Intuitively I had rejected other art schools because of their tendency to represent particular stylistic ideologies. With Mr. Sherman I could explore all my eclectic impulses from the Abstract Expressionists to Picasso portraiture, to Kenneth Noland, etc. My teaching continues to be informed by those early experiences at OSU.
In 1967, at the University of South Dakota, I first met the artist Richard Artschwager. It was meeting him that convinced me to move to New York. My first one-person exhibition coincided with that move to NY in 1968. At that time the Whitney Museum School gallery was on Cherry Street. My show consisted of a series of “plaid” paintings with images of Dan Flavin fluorescent lights. I used his images as a means to destroy the “edge of the painting”: an attempt to integrate painting with the wall and thus the architecture.
I have been using dots in my paintings since 1968. In the beginning I used them to create spatial depth but what eventually intrigued me most was how they would “appear” or “disappear” according to the location of the viewer. Where you were, in relation to the painting, determined what you saw. This “movement oriented perception” reinforced for me the belief that the viewer determined aesthetic experience, not the artist. Since then I have tried to incorporate “viewer location” as “content” in my work. In ’69 I was included in the Whitney Annual Exhibition of Art with a painting entitled T.V. Bulge.
The discovery of faceted gems helped punctuate the viewers’ location as he/she moved in relation to the painting. In an effort to make my dot/gem distributions more dynamic I used photographic images of star patterns from astronomy books. As I began to read about those images I discovered that concepts of outer space aliened with my beliefs about “painterly space.” The idea of “curvature” and the “Big Bang” gave me scientific support to explore the paradox of simultaneous flatness and three-dimensionality in painting.
In the early 70’s I framed a series of canvases with “giant” 1/4 round molding, so they would project out from the wall. These paintings were my image of the universe, bulging toward the viewer: the “Big Bang.”
(I appreciated the irony of placing the viewer at the outside edge of space.) In 1974 I was chosen by Chuck Close to exhibit these works at Artists Space. In that same year I included three “Column Paintings” in an exhibition at Paula Cooper Gallery, Three Artists: Elizabeth Murray, Marilyn Lenkowsky and John Torreano. These were1/2 round wood column paintings mounted on the wall. They too pressed out from the wall however; in this case, they also served as anthropomorphic mirror equivalents to the viewer. This replaced “telegraphic meaning” with “transactional meaning.” And also presented an alternative to the idea of painting as “window” or as a “container” for meaning.
Born and raised in Flint, Michigan, a G.M. town, it was working class, industrial and bleak. There were no art classes. (Recently it has achieved notoriety because of Michael Moore and his filmRoger and Me.)
It wasn’t until I attended Flint Junior College that I experienced my first drawing class. That class helped me decide to be an artist. The Abstract Expressionists, Dadaists and Surrealists all excited me. With them I had intellectual and historical support to validate my adolescent impulses and feelings of rebellion. This was a healthy way to act them out. Art had become my means, “my way.”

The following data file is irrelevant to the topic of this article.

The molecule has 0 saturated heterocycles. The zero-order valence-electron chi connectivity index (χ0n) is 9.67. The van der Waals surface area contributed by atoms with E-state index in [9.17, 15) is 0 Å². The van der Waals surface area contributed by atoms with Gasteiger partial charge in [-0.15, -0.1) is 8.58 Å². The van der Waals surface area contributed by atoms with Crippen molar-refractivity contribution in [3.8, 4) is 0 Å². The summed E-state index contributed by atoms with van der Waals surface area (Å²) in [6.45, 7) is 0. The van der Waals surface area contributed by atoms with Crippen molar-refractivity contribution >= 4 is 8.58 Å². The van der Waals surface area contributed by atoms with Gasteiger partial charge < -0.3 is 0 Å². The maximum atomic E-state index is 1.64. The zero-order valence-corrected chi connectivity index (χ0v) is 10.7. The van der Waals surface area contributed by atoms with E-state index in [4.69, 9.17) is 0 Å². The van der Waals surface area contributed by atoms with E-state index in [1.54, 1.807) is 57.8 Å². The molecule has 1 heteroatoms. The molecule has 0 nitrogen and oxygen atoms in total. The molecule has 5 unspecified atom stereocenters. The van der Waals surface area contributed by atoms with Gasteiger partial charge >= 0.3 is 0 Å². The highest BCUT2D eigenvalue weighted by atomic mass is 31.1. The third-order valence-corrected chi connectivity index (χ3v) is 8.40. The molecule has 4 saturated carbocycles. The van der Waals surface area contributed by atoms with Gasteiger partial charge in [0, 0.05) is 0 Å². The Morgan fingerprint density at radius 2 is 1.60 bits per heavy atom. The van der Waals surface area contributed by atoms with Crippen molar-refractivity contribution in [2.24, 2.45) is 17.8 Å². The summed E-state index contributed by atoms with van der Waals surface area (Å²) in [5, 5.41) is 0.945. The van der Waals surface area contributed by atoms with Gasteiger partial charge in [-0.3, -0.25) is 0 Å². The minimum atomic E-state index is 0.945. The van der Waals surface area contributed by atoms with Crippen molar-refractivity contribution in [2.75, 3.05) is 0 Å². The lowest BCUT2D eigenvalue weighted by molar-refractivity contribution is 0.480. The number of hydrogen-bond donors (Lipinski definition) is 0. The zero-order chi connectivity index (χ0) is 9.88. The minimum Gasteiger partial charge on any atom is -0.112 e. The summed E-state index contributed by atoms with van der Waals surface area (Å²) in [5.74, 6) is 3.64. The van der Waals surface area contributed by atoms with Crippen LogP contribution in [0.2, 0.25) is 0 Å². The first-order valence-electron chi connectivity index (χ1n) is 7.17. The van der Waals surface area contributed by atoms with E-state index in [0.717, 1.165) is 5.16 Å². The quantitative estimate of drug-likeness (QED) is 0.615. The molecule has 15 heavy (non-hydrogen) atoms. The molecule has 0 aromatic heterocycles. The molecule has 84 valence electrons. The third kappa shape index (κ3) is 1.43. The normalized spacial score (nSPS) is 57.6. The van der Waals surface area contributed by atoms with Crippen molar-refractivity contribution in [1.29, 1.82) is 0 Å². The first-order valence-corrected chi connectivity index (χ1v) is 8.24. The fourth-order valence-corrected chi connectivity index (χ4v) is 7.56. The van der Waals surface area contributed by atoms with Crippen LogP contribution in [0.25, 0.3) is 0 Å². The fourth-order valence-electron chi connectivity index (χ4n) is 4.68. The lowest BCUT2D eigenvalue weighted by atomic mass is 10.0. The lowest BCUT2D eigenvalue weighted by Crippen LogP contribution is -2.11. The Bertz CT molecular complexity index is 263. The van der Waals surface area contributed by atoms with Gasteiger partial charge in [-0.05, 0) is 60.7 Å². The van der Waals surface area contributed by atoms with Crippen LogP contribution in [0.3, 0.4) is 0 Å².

After Flint I attended the Cranbrook Academy of Art where it was possible to both: be in school but live and work like an artist. Later I went to OSU to study with Hoyt L. Sherman. A Gestaltist, he utilized perceptual language as a means for formalist critique. This was the perfect fit for me. I didn’t consciously realize it at the time but I was an eclectic.
In 1975 I had an exhibition at the Susan Caldwell Gallery, NY, entitled Universe Paintings. It consisted of an installation of spherical paintings, 6” to 15” in diameter, installed in the shape of a galaxy. Each sphere was both an “expanding universe” and part of a galactic shape. With this installation I had successfully created work, which disavowed Greenberg’s essentialism. (Not a conscious goal at the time, it was realized intuitively.) In 1987, I exhibited a similar installation entitled: One Hundred Diamonds at the East Village Jamie Wolf Gallery. In this case diamond shapes were used instead of spherical shapes.
Five Painters in New York, at the Whitney Museum of Art, 1984, gave me the opportunity to exhibit all my varied approaches to painting. There were, spherical paintings, bulge paintings, column paintings, a cross, and outer-space nebulosity dot/gem paintings.
I have been working and exhibiting in New York for the past 40 years. During that time I have had a paralleling role as a teacher. In the capacity of “visiting artist” or “artist in residence”, I have visited nearly every major art school and art department in the US and Canada. Since 1992 I have been teaching at NYU and have achieved the rank of Professor. I am currently Director of the MFA in Studio Art Program. Along the way my achievements have been recognized with a number of grants: the John Simon Guggenheim Memorial Foundation Fellowship, the National Endowment for the Arts Fellowship, the Creative Arts for Public Service Program and the Nancy Graves Foundation Grant for Visual Artists.
For the past 20 years I have worked primarily on wood panels. My subjects continue to come from newer discoveries of and about outer space. And I continue to be fascinated with perception and how it informs our relationship to art. In May of 2007 my new book; Drawing by Seeing was released. It is my contribution to teaching, a perceptual based series of exercises for the beginner or the advanced artist.